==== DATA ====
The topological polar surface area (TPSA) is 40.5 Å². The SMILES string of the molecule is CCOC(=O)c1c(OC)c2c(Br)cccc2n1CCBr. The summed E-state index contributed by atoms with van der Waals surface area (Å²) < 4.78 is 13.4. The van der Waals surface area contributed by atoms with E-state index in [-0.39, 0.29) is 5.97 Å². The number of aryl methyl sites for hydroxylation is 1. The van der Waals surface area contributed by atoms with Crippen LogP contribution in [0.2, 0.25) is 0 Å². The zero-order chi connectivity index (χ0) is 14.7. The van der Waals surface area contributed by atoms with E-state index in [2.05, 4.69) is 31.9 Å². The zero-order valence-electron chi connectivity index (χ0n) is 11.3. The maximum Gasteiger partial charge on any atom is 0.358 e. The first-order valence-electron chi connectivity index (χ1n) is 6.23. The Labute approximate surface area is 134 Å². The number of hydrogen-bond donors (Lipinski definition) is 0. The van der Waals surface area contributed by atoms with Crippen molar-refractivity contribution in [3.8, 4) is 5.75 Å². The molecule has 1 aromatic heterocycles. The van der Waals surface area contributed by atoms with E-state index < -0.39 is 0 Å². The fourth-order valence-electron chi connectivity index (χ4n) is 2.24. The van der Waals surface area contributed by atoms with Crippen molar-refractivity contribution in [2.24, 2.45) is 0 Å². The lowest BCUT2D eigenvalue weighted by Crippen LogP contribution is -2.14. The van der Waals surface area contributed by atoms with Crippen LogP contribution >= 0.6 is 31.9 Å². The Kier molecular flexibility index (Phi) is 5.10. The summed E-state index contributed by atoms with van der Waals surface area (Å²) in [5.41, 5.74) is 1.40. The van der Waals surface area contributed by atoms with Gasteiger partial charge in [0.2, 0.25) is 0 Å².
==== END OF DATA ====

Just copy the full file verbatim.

The topological polar surface area (TPSA) is 40.5 Å². The SMILES string of the molecule is CCOC(=O)c1c(OC)c2c(Br)cccc2n1CCBr. The summed E-state index contributed by atoms with van der Waals surface area (Å²) < 4.78 is 13.4. The van der Waals surface area contributed by atoms with E-state index in [-0.39, 0.29) is 5.97 Å². The number of aryl methyl sites for hydroxylation is 1. The van der Waals surface area contributed by atoms with Crippen LogP contribution in [0.2, 0.25) is 0 Å². The zero-order chi connectivity index (χ0) is 14.7. The van der Waals surface area contributed by atoms with E-state index in [2.05, 4.69) is 31.9 Å². The zero-order valence-electron chi connectivity index (χ0n) is 11.3. The maximum Gasteiger partial charge on any atom is 0.358 e. The first-order valence-electron chi connectivity index (χ1n) is 6.23. The Labute approximate surface area is 134 Å². The number of hydrogen-bond donors (Lipinski definition) is 0. The van der Waals surface area contributed by atoms with Crippen molar-refractivity contribution in [3.8, 4) is 5.75 Å². The molecule has 1 aromatic heterocycles. The van der Waals surface area contributed by atoms with E-state index < -0.39 is 0 Å². The fourth-order valence-electron chi connectivity index (χ4n) is 2.24. The van der Waals surface area contributed by atoms with Crippen molar-refractivity contribution in [2.24, 2.45) is 0 Å². The lowest BCUT2D eigenvalue weighted by Crippen LogP contribution is -2.14. The van der Waals surface area contributed by atoms with Crippen LogP contribution >= 0.6 is 31.9 Å². The Kier molecular flexibility index (Phi) is 5.10. The summed E-state index contributed by atoms with van der Waals surface area (Å²) in [5.41, 5.74) is 1.40. The van der Waals surface area contributed by atoms with Gasteiger partial charge in [0.2, 0.25) is 0 Å².